Kruse writes that Walker largely avoided talking publicly about politics, racism or race issues from his earliest years as a star athlete in Wrightsville. More:
Walker believed, he said, not in “Black and white" but in “right and wrong," according to a biography published in 1983. “I never really liked," he wrote in his memoir in 2009, “the idea that I was to represent my people. My parents raised me to believe that I represented humanity — people — and not black people, white people, yellow people, or any other color …"
But after a lifetime of mainly steering clear of making head-on comments on matters of racial conflict, Walker only relatively recently began to more overtly engage in the political arena — and did so on behalf of a polarizing white celebrity-politician who had earned a reputation for stoking the very racial divisions Walker says he was taught and inclined to evade.
It’s not just Buckhead. Some members of the Cobb County state delegation are tapping the brakes on the four cityhood efforts underway in Cobb, according to Chart Riggall in the Marietta Daily Journal. More:
“(State Rep. Erick) Allen announced earlier this week he would not support any of the cityhood efforts in East Cobb, Lost Mountain, Mableton or Vinings. Allen told the MDJ Wednesday he wouldn't back the movements until a study was done on their impact to county government, and reiterated that point Friday.
“I like the component of individual communities being able to determine their destiny, and that is a good thing," Allen said. “We have done feasibility studies on all four of the cities, and all four are feasible. But there has been no study on what the impact to the county would be. I personally am a resident of unincorporated Cobb … and I want to know what that's going to be."
- Marietta Daily Journal
Offering a dissent, state Rep. Ed Setzler, R-Ackworth, called the cityhood proposals “a high-minded effort” and “a beautiful thing we should all support.”
U.S. Rep. Carolyn Bourdeaux is hosting a telephone town hall meeting for constituents on Tuesday at 6 p.m. The agenda for the 7th District Democrat includes updates from Washington, plus time for Q&A.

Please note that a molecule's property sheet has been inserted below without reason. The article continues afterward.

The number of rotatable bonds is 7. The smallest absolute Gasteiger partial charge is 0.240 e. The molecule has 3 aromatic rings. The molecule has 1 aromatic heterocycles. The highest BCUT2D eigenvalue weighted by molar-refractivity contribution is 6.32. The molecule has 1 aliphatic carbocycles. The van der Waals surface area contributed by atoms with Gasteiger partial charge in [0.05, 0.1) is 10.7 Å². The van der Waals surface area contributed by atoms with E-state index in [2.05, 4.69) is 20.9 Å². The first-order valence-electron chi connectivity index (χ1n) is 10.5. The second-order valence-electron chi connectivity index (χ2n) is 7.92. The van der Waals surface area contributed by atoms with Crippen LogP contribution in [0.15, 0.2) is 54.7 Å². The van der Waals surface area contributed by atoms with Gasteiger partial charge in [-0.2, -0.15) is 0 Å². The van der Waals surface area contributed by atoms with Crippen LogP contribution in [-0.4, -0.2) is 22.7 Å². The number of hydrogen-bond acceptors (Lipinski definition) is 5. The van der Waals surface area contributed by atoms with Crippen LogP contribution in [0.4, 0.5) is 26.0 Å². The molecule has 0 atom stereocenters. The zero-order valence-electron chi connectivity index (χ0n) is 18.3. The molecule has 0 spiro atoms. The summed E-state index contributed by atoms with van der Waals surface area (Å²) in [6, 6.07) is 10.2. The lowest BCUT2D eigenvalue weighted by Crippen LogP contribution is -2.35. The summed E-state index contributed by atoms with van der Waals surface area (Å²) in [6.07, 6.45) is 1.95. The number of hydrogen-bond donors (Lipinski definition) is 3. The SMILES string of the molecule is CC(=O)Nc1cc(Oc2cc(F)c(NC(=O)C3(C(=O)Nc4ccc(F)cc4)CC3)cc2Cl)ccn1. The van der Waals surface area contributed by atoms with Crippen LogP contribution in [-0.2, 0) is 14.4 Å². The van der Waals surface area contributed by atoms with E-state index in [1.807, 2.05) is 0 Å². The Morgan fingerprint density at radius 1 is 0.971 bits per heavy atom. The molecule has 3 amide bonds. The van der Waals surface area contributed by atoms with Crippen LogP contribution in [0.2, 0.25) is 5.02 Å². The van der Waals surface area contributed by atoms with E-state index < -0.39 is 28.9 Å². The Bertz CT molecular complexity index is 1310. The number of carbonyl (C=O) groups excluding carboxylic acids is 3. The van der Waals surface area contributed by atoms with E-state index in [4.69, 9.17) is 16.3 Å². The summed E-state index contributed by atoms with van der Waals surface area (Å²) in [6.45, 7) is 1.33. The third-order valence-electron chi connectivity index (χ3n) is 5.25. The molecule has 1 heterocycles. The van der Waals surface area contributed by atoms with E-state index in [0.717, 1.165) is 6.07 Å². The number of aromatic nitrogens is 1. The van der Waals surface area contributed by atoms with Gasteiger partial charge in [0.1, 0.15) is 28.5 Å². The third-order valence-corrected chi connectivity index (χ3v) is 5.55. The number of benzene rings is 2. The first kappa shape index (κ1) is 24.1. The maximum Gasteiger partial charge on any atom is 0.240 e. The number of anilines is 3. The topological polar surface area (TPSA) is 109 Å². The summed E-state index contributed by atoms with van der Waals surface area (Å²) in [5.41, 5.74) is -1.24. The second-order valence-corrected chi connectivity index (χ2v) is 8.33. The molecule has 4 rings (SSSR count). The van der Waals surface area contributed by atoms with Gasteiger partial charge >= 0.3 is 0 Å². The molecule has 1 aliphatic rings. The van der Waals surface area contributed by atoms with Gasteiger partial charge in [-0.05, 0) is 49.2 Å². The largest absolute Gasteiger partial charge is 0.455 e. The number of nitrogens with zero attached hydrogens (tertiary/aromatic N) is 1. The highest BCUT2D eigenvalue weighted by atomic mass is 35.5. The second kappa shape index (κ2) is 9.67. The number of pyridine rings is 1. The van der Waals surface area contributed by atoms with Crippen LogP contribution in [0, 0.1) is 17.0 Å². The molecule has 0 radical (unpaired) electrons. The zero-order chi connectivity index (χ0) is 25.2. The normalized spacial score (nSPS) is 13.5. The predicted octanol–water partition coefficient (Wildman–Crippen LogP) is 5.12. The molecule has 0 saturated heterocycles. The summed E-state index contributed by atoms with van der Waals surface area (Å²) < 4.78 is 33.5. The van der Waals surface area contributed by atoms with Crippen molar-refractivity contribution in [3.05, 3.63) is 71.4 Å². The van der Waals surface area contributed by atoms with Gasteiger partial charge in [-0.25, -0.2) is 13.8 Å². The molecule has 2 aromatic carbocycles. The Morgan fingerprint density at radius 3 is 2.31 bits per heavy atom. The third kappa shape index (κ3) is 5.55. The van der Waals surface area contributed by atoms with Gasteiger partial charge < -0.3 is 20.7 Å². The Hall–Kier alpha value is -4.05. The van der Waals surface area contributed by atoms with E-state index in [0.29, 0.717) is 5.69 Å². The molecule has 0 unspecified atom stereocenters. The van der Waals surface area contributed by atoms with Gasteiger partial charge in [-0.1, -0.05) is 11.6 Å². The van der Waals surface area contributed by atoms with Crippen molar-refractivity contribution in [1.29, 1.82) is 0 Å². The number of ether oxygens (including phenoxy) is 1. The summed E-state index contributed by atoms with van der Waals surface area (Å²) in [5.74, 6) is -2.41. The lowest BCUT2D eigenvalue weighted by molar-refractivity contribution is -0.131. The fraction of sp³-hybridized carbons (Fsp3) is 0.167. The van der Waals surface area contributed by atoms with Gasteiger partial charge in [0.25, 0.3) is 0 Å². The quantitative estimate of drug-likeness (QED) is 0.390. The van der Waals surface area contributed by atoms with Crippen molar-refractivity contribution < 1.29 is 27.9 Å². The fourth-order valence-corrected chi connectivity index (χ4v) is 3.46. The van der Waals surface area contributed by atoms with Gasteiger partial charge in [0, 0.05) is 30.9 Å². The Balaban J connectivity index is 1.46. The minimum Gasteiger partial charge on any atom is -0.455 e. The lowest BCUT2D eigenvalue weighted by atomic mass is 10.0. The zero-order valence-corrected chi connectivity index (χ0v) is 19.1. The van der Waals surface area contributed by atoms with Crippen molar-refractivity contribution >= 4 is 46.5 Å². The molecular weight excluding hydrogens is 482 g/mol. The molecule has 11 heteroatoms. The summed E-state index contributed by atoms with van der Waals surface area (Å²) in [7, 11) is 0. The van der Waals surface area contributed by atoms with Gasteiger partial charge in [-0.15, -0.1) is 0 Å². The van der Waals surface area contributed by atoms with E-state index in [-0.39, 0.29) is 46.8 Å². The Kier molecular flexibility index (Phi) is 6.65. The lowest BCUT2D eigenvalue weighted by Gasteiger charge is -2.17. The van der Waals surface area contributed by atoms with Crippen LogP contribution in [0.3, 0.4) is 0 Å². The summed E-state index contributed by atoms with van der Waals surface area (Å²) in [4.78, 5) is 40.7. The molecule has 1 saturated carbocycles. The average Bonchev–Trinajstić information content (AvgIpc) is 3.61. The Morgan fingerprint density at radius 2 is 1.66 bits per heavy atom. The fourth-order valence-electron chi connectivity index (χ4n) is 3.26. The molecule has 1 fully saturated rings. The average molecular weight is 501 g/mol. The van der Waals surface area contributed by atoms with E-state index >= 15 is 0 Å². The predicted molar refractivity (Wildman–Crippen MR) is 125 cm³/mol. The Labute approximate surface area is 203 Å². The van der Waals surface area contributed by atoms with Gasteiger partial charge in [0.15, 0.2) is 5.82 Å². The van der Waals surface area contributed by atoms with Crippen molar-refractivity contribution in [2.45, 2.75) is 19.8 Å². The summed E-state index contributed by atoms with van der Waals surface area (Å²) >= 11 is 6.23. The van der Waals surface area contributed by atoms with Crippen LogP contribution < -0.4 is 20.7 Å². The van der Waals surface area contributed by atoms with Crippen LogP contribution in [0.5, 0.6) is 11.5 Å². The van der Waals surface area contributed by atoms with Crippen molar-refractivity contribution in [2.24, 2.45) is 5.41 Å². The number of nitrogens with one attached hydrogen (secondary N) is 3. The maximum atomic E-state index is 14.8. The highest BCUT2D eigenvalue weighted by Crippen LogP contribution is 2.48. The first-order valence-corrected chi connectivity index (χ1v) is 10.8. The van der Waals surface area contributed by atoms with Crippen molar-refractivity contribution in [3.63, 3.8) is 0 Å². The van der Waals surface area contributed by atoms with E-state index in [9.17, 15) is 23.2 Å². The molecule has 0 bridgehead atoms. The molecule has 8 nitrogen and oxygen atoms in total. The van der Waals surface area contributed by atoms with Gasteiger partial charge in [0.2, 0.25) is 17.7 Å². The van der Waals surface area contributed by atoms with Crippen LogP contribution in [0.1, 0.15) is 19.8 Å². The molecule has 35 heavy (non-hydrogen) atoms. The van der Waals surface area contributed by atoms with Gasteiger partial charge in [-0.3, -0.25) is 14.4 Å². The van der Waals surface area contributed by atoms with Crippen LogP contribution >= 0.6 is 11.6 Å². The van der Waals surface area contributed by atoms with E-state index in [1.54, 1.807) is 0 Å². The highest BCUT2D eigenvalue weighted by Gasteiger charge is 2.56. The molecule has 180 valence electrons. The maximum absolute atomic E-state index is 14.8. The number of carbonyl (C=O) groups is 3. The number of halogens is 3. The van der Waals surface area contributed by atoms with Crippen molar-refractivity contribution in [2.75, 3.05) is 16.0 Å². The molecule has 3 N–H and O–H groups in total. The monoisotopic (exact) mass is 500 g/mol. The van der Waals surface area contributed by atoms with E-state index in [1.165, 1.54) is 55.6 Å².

Lateefa Conner, a Paulding County Democrat, has dropped her bid to challenge U.S. Rep. Marjorie Taylor Greene, she wrote on Twitter Sunday.
Conner endorsed Rome City Councilwoman Wendy Davis, one of three other Democrats running in the 14th Congressional District, instead.
Along with the three Democratic challengers, Greene will also face three GOP challengers in her May 24 primary.
Next year will be an election year for several mayors around Georgia, too. Columbus Mayor Skip Henderson will run for reelection, the Columbus Ledger-Enquirer reports.
Henderson was elected in 2018 with 56% of the vote. He’ll face at least two challengers in the May 24th election, according to the paper.
Our condolences to U.S. Rep. Andrew Clyde, whose father passed away on Tuesday, according to an email to constituents on Friday.
Rev. Robert “Bob” Clyde, who served in the U.S. Army Air Corps during World War II and later in the U.S. Air Force, died at age 95. The elder Clyde also served as a chaplain aboard the USS Norton Sound, the Navy’s first guided missile ship, during the Korean War.
“My father was a true American patriot, who loved his Lord, his family, and his country deeply,” Rep. Clyde wrote. “As a child, he would always tell me to do my best and ask me if the job I had done was worthy of my family name.”
Clyde’s mother, Audrey, died in April.
Georgia U.S. Reps. David Scott and Jody Hice now have to pay up. On Friday, the two announced they had entered into a friendly, bipartisan wager against Alabama Reps. Robert Aderholt, a Republican like Hice, and Terri Sewell, a Democrat like Scott.
Had the University of Georgia had won Saturday’s SEC Championship game, Aderhold and Sewell would have owed a lunch of Alabama barbecue, Alabama sweet potato pies and a “Bama in a Box” shipment of Alabama-made products.
But the top-ranked Bulldogs were upset by Alabama’s Crimson Tide, and now Hice and Scott will have to make good on their offer of Georgia peach preserves from Southern Belle Farms in Henry County, fresh biscuits, Georgia pecan pie from Mary Mac’s Tea Room, Georgia peanut brittle and a case of Coca-Cola products of their colleagues’ choosing.